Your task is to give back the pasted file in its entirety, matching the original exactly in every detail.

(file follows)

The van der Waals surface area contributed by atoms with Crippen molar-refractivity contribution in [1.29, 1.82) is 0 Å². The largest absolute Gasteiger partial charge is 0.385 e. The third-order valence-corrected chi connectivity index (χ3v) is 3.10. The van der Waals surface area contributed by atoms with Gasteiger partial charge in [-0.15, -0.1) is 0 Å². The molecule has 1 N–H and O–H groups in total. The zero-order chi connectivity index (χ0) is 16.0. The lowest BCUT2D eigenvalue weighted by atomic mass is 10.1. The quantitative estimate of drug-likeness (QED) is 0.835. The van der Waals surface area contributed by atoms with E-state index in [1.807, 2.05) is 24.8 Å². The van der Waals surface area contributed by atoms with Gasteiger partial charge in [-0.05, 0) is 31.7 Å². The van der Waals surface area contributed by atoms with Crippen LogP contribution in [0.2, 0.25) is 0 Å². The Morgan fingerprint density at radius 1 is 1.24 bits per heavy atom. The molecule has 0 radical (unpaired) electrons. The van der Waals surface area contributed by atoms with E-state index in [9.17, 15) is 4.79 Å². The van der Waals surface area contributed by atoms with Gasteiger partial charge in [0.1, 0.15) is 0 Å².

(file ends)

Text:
The van der Waals surface area contributed by atoms with Crippen molar-refractivity contribution in [1.29, 1.82) is 0 Å². The largest absolute Gasteiger partial charge is 0.385 e. The third-order valence-corrected chi connectivity index (χ3v) is 3.10. The van der Waals surface area contributed by atoms with Gasteiger partial charge in [-0.15, -0.1) is 0 Å². The molecule has 1 N–H and O–H groups in total. The zero-order chi connectivity index (χ0) is 16.0. The lowest BCUT2D eigenvalue weighted by atomic mass is 10.1. The quantitative estimate of drug-likeness (QED) is 0.835. The van der Waals surface area contributed by atoms with E-state index in [1.807, 2.05) is 24.8 Å². The van der Waals surface area contributed by atoms with Gasteiger partial charge in [-0.05, 0) is 31.7 Å². The van der Waals surface area contributed by atoms with Crippen LogP contribution in [0.2, 0.25) is 0 Å². The Morgan fingerprint density at radius 1 is 1.24 bits per heavy atom. The molecule has 0 radical (unpaired) electrons. The van der Waals surface area contributed by atoms with E-state index in [9.17, 15) is 4.79 Å². The van der Waals surface area contributed by atoms with Gasteiger partial charge in [0.1, 0.15) is 0 Å².